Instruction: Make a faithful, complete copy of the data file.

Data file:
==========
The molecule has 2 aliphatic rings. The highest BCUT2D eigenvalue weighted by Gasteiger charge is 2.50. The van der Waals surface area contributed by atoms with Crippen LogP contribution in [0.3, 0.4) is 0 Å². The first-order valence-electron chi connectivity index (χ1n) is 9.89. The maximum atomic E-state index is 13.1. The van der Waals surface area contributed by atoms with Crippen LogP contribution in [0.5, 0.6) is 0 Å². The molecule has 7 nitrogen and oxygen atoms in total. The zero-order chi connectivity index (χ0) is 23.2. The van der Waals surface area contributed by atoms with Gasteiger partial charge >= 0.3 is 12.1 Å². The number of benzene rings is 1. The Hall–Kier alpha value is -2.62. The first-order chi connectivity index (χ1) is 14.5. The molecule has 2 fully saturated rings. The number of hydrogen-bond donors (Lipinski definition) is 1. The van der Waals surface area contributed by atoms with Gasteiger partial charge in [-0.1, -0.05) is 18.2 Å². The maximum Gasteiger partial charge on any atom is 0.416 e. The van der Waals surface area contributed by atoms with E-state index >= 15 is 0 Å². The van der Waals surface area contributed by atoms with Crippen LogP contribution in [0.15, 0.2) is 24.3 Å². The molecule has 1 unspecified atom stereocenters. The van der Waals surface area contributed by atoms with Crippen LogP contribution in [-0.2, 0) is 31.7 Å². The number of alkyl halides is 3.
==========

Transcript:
The molecule has 2 aliphatic rings. The highest BCUT2D eigenvalue weighted by Gasteiger charge is 2.50. The van der Waals surface area contributed by atoms with Crippen LogP contribution in [0.3, 0.4) is 0 Å². The first-order valence-electron chi connectivity index (χ1n) is 9.89. The maximum atomic E-state index is 13.1. The van der Waals surface area contributed by atoms with Crippen LogP contribution in [0.5, 0.6) is 0 Å². The molecule has 7 nitrogen and oxygen atoms in total. The zero-order chi connectivity index (χ0) is 23.2. The van der Waals surface area contributed by atoms with Gasteiger partial charge >= 0.3 is 12.1 Å². The number of benzene rings is 1. The Hall–Kier alpha value is -2.62. The first-order chi connectivity index (χ1) is 14.5. The molecule has 2 fully saturated rings. The number of hydrogen-bond donors (Lipinski definition) is 1. The van der Waals surface area contributed by atoms with Gasteiger partial charge in [-0.1, -0.05) is 18.2 Å². The maximum Gasteiger partial charge on any atom is 0.416 e. The van der Waals surface area contributed by atoms with E-state index >= 15 is 0 Å². The van der Waals surface area contributed by atoms with Crippen LogP contribution in [0.15, 0.2) is 24.3 Å². The molecule has 1 unspecified atom stereocenters. The van der Waals surface area contributed by atoms with Crippen LogP contribution in [-0.2, 0) is 31.7 Å². The number of alkyl halides is 3.